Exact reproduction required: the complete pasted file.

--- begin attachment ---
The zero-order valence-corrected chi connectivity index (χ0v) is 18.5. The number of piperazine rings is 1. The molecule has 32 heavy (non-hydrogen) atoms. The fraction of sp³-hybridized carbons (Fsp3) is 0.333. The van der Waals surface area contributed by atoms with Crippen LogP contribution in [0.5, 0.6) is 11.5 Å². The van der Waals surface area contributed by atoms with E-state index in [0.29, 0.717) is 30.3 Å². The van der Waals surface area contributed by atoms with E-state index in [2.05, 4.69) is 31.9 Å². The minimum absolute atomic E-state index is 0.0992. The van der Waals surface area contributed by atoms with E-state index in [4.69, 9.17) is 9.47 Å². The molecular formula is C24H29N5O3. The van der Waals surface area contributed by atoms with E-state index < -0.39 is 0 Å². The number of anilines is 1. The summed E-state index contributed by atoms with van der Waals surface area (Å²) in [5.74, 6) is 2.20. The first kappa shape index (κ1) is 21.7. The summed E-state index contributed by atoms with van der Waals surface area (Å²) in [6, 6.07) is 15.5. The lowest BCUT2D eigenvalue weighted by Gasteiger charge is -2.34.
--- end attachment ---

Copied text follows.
The zero-order valence-corrected chi connectivity index (χ0v) is 18.5. The number of piperazine rings is 1. The molecule has 32 heavy (non-hydrogen) atoms. The fraction of sp³-hybridized carbons (Fsp3) is 0.333. The van der Waals surface area contributed by atoms with Crippen LogP contribution in [0.5, 0.6) is 11.5 Å². The van der Waals surface area contributed by atoms with E-state index in [0.29, 0.717) is 30.3 Å². The van der Waals surface area contributed by atoms with E-state index in [2.05, 4.69) is 31.9 Å². The minimum absolute atomic E-state index is 0.0992. The van der Waals surface area contributed by atoms with E-state index in [4.69, 9.17) is 9.47 Å². The molecular formula is C24H29N5O3. The van der Waals surface area contributed by atoms with E-state index < -0.39 is 0 Å². The number of anilines is 1. The summed E-state index contributed by atoms with van der Waals surface area (Å²) in [5.74, 6) is 2.20. The first kappa shape index (κ1) is 21.7. The summed E-state index contributed by atoms with van der Waals surface area (Å²) in [6, 6.07) is 15.5. The lowest BCUT2D eigenvalue weighted by Gasteiger charge is -2.34.